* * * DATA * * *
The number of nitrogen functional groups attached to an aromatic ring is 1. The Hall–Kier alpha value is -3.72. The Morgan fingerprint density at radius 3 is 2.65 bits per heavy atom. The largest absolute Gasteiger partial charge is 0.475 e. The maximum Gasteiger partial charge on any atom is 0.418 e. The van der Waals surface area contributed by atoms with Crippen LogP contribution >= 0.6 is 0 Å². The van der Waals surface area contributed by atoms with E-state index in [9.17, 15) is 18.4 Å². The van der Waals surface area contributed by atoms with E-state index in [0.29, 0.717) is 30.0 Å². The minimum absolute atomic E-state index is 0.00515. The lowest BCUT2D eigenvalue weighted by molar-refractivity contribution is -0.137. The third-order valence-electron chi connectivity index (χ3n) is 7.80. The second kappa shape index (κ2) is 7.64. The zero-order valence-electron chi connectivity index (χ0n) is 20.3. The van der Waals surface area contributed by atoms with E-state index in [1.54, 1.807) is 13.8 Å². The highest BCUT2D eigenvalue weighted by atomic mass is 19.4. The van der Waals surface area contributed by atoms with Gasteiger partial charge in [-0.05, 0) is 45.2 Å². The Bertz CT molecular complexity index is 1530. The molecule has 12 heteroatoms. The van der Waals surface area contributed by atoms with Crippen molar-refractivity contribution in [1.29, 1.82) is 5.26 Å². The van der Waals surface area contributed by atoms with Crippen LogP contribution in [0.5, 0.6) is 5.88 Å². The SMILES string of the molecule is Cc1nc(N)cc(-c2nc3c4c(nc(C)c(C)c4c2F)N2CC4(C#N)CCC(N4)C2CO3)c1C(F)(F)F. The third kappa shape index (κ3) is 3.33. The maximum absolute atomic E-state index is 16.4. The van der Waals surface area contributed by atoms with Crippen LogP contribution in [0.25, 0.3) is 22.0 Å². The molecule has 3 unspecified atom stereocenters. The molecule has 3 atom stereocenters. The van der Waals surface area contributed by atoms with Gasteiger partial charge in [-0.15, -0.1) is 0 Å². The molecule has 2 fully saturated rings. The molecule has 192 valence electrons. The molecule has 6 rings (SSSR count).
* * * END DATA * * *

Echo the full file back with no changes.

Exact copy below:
The number of nitrogen functional groups attached to an aromatic ring is 1. The Hall–Kier alpha value is -3.72. The Morgan fingerprint density at radius 3 is 2.65 bits per heavy atom. The largest absolute Gasteiger partial charge is 0.475 e. The maximum Gasteiger partial charge on any atom is 0.418 e. The van der Waals surface area contributed by atoms with Crippen LogP contribution >= 0.6 is 0 Å². The van der Waals surface area contributed by atoms with E-state index in [9.17, 15) is 18.4 Å². The van der Waals surface area contributed by atoms with E-state index in [0.29, 0.717) is 30.0 Å². The minimum absolute atomic E-state index is 0.00515. The lowest BCUT2D eigenvalue weighted by molar-refractivity contribution is -0.137. The third-order valence-electron chi connectivity index (χ3n) is 7.80. The second kappa shape index (κ2) is 7.64. The zero-order valence-electron chi connectivity index (χ0n) is 20.3. The van der Waals surface area contributed by atoms with E-state index in [1.54, 1.807) is 13.8 Å². The highest BCUT2D eigenvalue weighted by atomic mass is 19.4. The van der Waals surface area contributed by atoms with Gasteiger partial charge in [-0.05, 0) is 45.2 Å². The Bertz CT molecular complexity index is 1530. The molecule has 12 heteroatoms. The van der Waals surface area contributed by atoms with Crippen molar-refractivity contribution in [1.29, 1.82) is 5.26 Å². The van der Waals surface area contributed by atoms with Crippen LogP contribution in [0.5, 0.6) is 5.88 Å². The SMILES string of the molecule is Cc1nc(N)cc(-c2nc3c4c(nc(C)c(C)c4c2F)N2CC4(C#N)CCC(N4)C2CO3)c1C(F)(F)F. The third kappa shape index (κ3) is 3.33. The maximum absolute atomic E-state index is 16.4. The van der Waals surface area contributed by atoms with Crippen LogP contribution in [0.25, 0.3) is 22.0 Å². The molecule has 3 unspecified atom stereocenters. The molecule has 3 atom stereocenters. The van der Waals surface area contributed by atoms with Gasteiger partial charge in [-0.15, -0.1) is 0 Å². The molecule has 2 fully saturated rings. The molecule has 192 valence electrons. The molecule has 6 rings (SSSR count).